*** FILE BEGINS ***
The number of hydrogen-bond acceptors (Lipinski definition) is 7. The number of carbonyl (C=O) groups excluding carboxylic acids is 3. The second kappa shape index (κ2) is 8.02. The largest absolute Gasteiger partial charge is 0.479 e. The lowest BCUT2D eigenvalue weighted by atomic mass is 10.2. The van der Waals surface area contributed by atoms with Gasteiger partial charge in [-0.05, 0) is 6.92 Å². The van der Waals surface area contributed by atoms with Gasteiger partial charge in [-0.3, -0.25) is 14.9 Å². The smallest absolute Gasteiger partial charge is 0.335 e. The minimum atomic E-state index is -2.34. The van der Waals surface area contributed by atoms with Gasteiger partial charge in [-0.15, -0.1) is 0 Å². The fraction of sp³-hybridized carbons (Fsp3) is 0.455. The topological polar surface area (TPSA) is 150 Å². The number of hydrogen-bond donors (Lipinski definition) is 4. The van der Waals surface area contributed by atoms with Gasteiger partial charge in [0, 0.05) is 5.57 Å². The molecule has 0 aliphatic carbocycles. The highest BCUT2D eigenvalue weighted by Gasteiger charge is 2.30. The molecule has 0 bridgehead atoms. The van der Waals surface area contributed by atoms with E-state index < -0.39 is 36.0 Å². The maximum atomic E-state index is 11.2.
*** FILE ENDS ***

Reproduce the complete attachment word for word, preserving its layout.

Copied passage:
The number of hydrogen-bond acceptors (Lipinski definition) is 7. The number of carbonyl (C=O) groups excluding carboxylic acids is 3. The second kappa shape index (κ2) is 8.02. The largest absolute Gasteiger partial charge is 0.479 e. The lowest BCUT2D eigenvalue weighted by atomic mass is 10.2. The van der Waals surface area contributed by atoms with Gasteiger partial charge in [-0.05, 0) is 6.92 Å². The van der Waals surface area contributed by atoms with Gasteiger partial charge in [-0.3, -0.25) is 14.9 Å². The smallest absolute Gasteiger partial charge is 0.335 e. The minimum atomic E-state index is -2.34. The van der Waals surface area contributed by atoms with Gasteiger partial charge in [-0.15, -0.1) is 0 Å². The fraction of sp³-hybridized carbons (Fsp3) is 0.455. The topological polar surface area (TPSA) is 150 Å². The number of hydrogen-bond donors (Lipinski definition) is 4. The van der Waals surface area contributed by atoms with Gasteiger partial charge in [0, 0.05) is 5.57 Å². The molecule has 0 aliphatic carbocycles. The highest BCUT2D eigenvalue weighted by Gasteiger charge is 2.30. The molecule has 0 bridgehead atoms. The van der Waals surface area contributed by atoms with E-state index < -0.39 is 36.0 Å². The maximum atomic E-state index is 11.2.